When she had been informed that Molpe would be coming with them, she had not known how to feel. Still, it was not as though she could argue with her sister more than she already had, and she was not even sure that she wanted to.

But as soon as they arrived, she forgot her worries, racing ahead of the party to look around the small garden, amazed at how the plants were blooming.

It was not just the plants, either, but the lush scenery. A waterfall gushed behind the compound, and the sea was closer than it was at the palace. Should Anikka wish, she could easily go paddling, and the heavy smell of greenery almost overwhelmed her.

“Princess Anikka!” Polgara caught up with her, a smile on her face. “Princess, you must not rush off like that.”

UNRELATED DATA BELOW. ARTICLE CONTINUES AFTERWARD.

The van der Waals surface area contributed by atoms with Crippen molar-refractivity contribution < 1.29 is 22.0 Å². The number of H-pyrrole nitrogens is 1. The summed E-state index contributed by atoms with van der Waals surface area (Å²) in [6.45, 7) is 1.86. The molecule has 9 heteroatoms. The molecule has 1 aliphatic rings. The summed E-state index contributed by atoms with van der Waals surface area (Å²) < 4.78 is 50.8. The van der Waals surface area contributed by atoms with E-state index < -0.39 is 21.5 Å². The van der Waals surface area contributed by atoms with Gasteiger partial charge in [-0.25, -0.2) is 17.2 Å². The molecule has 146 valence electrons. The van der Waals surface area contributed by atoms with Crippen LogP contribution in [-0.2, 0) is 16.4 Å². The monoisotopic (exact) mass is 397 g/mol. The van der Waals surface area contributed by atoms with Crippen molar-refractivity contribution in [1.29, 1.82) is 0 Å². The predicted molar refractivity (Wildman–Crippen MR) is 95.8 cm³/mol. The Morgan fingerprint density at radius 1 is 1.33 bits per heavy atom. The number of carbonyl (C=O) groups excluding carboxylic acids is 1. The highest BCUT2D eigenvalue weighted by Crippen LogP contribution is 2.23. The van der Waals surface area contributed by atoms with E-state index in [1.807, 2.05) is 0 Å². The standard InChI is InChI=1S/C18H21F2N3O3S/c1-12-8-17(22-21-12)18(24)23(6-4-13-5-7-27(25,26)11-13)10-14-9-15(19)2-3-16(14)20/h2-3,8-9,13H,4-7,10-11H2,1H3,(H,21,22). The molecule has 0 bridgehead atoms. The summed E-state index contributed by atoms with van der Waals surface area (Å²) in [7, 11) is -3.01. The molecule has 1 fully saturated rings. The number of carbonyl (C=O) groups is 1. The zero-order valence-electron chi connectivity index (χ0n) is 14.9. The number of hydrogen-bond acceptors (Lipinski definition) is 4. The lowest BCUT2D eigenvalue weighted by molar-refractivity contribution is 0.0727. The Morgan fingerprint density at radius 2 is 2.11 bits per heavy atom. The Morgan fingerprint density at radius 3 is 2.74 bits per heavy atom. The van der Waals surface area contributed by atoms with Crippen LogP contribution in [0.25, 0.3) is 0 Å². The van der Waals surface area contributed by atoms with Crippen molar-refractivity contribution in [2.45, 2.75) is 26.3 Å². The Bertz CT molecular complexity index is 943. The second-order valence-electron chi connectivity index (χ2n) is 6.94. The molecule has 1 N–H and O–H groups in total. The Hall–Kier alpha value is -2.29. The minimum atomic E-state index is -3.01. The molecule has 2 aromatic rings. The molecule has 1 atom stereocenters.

“This place is so beautiful!” Anikka was unable to stop herself. “It smells so lovely, and the sea is so close…”

“It is very lovely. Meda and the men worked very hard on making it the perfect place to raise the plants we need. See how they are in boxes? That is so they can grow in soil, even here, and be looked after perfectly. Sand can be a good place to grow plants, but it is not always so.”

“And I can hear the bees!”

“Meda has asked us not to get too close to the bees, Princess Anikka. They do not know us, and so may be afraid. Why not look at all of the plants? I am sure they will not be so defensive.”

As Anikka ran off to do so, Polgara watched her with a fond smile.

It was not a secret that she was happy to care for her ward, and she had found her a very engaging child. To see her having so much fun felt so rewarding.